We aren't talking about TV's however but...why dont TV's use twisted
    pair then?
     
    The Natural Philosopher, Mar 22, 2011
    #14
  15. That sounds like copper from the street cab pricing, using the same
    cables as they use for cable tv distribution, rather than fibre to your
    premises.

    Rgds

    Denis McMahon
     
    Denis McMahon, Mar 22, 2011
    #15
  16. David

    Stephen Guest

    co-ax works better for high frequencies - which is why aerial cables
    are co-ax and not twisted pair.

    You can run gigabit Ethernet over
    true. But cleever modulation is used and signals sent across 4 pairs
    in parallel to keep the frequencies used as low as practical.

    symbol rate is 125 Mbaud, frequencies up to 37 MHz or so?

    COAX tends to suffer from signals traveling along the outer
    Co-ax sort of has to be unbalanaced - signal down the inner core,
    return path thru the outer braid.
    The effects balance out as the 2 conductors are concentric.
    (or your favourite equivalent analogy).

    certainly if you go ask BT for an Ethernet access link now they are
    not cheap, but they are pricing FTTP for businesses with fairly low
    install
    http://business.bt.com/broadband-and-internet/internet-access/fibre-broadband/

    the install charge is going to depend on install costs to BT - but
    dont forget that if this becomes common, then most of the fibre run
    will be shared across lots of connections, or it might use a run
    common to a FTTC cabinet

    BT have released some info on work involved in an install during the
    MK trial which make it sound like unlying costs are £100s rather than
    £1000s (and they will probably eat some of that so it shows up in the
    monthly rental rather than a high install charge)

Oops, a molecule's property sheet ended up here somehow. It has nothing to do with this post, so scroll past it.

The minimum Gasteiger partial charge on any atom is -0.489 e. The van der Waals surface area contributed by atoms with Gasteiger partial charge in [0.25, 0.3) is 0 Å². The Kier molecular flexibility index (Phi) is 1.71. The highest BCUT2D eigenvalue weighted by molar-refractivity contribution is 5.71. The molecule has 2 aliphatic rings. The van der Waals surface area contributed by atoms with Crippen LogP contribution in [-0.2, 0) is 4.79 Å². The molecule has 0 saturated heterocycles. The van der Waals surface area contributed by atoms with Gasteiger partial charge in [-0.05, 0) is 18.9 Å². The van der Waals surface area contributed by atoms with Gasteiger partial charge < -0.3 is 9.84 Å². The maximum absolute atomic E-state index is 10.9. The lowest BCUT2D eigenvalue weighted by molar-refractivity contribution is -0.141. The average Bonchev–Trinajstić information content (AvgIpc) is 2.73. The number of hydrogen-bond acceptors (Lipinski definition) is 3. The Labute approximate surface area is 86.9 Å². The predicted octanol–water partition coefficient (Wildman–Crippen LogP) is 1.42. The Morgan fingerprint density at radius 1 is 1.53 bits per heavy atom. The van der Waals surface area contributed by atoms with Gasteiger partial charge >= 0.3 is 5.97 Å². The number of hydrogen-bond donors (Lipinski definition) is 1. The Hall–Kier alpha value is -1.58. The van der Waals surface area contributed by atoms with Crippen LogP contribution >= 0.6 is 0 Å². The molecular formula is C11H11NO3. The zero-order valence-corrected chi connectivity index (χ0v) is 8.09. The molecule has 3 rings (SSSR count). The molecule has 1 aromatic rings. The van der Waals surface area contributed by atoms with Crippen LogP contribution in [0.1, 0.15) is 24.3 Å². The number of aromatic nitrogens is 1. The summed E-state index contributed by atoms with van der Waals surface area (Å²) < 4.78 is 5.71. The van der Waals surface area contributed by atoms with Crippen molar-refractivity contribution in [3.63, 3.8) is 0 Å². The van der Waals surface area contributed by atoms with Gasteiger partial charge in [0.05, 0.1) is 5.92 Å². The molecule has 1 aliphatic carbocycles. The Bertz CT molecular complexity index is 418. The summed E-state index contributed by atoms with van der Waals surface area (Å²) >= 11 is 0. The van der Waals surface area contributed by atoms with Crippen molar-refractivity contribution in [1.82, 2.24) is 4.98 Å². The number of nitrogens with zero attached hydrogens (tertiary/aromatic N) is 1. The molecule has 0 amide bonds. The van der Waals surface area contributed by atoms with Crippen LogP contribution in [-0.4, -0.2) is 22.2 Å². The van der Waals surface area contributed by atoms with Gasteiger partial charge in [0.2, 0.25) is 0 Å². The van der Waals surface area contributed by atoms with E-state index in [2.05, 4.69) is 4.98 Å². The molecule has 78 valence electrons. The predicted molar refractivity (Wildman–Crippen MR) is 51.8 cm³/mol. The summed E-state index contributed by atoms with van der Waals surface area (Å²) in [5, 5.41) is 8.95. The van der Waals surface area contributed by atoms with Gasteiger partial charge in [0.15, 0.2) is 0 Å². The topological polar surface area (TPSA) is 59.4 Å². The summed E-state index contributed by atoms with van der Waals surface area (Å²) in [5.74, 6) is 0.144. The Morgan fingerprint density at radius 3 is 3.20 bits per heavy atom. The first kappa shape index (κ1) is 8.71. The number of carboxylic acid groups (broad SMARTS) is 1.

http://www.theregister.co.uk/2011/03/03/bt_milton_keynes_fibre_to_the_premises_trial/print.html
     
    Stephen, Mar 22, 2011
    #16
  17. David

    Stephen Guest

    More likely a sales droid who has some numbers for "typical" ADSL
    speed and didnt read out the caveats or bother to take in what numbers
    you gave for your ADSL :)
    True. but you tend to get your rated speed on cable except when
    traffic management kicks in.

    management policy:
    http://help.virginmedia.com/system/...R_TYPE=Cable&CMD=VIEW_ARTICLE&ARTICLE_ID=2781

    note that when it kicks in it may alter upstream as well as
    downstream, and i think ADSL ISPs tend to only throttle downstream.

    1 other thing to watch is that upstream data rates on cable have
    traditionally been lower than with ADSL due to the way the system
    works, although that seems to be improving with VM.
    and you are only asking for entry level cable broadband - they
    probably feel differently if you ask for 100 Mbps......

    Seems ironic the starting point for cable of 10Mbps is a fair bit
    higher than most ADSL customers could get.
     
    Stephen, Mar 22, 2011
    #17
  18. David

    Graham J Guest

    [snip]
    I think it's a more practical issue - coax is available with simple standard
    connectors.

    I don't think there is any common standard for single pair transmission
    lines. (Long ago) in my days of playing with amateur radio, static
    installations often used parallel wire feeders - they would connect directly
    to an antenna and didn't need the balance-to-unbalance transformers often
    required for co-ax. Then of course one would make a VSWR meter to measure
    the standing wave on the feeder in order to improve the match between
    transmitter, feeder, and antenna.
     
    Graham J, Mar 22, 2011
    #18

  19. 300 ohm ribbon cable?

    (Long ago) in my days of playing with amateur radio, static
    In theory any pair of wires will work as a 'transmission line' . In
    practice co-ax is easiest to package if you want a low impedance (75
    ohm) for feeding a quarter wave antenna. Twisted pair tends to be OK for
    a couple of hundred, Ribbon for 300 ohm. In practice if you can select
    end point impedance, twisted pair is cheaper, but loses more signal at
    high frequencies.

    And is subject to more imbalance and non common mode pickup.
     
    The Natural Philosopher, Mar 23, 2011
    #19